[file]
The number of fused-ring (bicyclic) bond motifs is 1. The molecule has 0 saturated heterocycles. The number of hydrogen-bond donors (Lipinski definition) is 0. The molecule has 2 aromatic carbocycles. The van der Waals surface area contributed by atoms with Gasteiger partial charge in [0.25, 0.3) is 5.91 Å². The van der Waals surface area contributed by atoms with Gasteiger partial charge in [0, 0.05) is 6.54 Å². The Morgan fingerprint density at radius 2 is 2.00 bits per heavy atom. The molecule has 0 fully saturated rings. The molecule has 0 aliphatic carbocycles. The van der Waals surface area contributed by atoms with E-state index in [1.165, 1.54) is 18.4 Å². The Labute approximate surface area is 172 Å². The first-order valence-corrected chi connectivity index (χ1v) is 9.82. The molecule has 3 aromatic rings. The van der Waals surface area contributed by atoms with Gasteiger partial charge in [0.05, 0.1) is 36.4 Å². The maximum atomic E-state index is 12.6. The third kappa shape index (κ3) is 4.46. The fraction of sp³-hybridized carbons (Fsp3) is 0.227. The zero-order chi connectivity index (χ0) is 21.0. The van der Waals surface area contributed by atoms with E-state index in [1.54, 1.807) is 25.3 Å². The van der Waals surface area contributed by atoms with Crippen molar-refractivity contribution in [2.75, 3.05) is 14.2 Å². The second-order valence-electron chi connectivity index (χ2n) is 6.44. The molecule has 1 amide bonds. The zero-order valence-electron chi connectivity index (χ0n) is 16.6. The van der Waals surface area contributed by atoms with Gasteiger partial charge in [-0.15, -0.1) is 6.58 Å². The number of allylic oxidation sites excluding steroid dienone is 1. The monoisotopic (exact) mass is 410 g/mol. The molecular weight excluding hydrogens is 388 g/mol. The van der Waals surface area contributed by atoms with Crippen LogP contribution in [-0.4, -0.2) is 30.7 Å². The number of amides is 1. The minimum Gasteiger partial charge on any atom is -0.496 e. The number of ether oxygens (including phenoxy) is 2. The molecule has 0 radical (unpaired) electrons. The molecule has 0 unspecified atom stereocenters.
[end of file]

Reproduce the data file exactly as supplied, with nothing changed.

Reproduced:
The number of fused-ring (bicyclic) bond motifs is 1. The molecule has 0 saturated heterocycles. The number of hydrogen-bond donors (Lipinski definition) is 0. The molecule has 2 aromatic carbocycles. The van der Waals surface area contributed by atoms with Gasteiger partial charge in [0.25, 0.3) is 5.91 Å². The van der Waals surface area contributed by atoms with Gasteiger partial charge in [0, 0.05) is 6.54 Å². The Morgan fingerprint density at radius 2 is 2.00 bits per heavy atom. The molecule has 0 fully saturated rings. The molecule has 0 aliphatic carbocycles. The van der Waals surface area contributed by atoms with E-state index in [1.165, 1.54) is 18.4 Å². The Labute approximate surface area is 172 Å². The first-order valence-corrected chi connectivity index (χ1v) is 9.82. The molecule has 3 aromatic rings. The van der Waals surface area contributed by atoms with Gasteiger partial charge in [0.05, 0.1) is 36.4 Å². The maximum atomic E-state index is 12.6. The third kappa shape index (κ3) is 4.46. The fraction of sp³-hybridized carbons (Fsp3) is 0.227. The zero-order chi connectivity index (χ0) is 21.0. The van der Waals surface area contributed by atoms with E-state index in [1.54, 1.807) is 25.3 Å². The van der Waals surface area contributed by atoms with Crippen molar-refractivity contribution in [2.75, 3.05) is 14.2 Å². The second-order valence-electron chi connectivity index (χ2n) is 6.44. The molecule has 1 amide bonds. The zero-order valence-electron chi connectivity index (χ0n) is 16.6. The van der Waals surface area contributed by atoms with Gasteiger partial charge in [-0.15, -0.1) is 6.58 Å². The number of allylic oxidation sites excluding steroid dienone is 1. The monoisotopic (exact) mass is 410 g/mol. The molecular weight excluding hydrogens is 388 g/mol. The van der Waals surface area contributed by atoms with Crippen LogP contribution in [-0.4, -0.2) is 30.7 Å². The number of amides is 1. The minimum Gasteiger partial charge on any atom is -0.496 e. The number of ether oxygens (including phenoxy) is 2. The molecule has 0 radical (unpaired) electrons. The molecule has 0 unspecified atom stereocenters.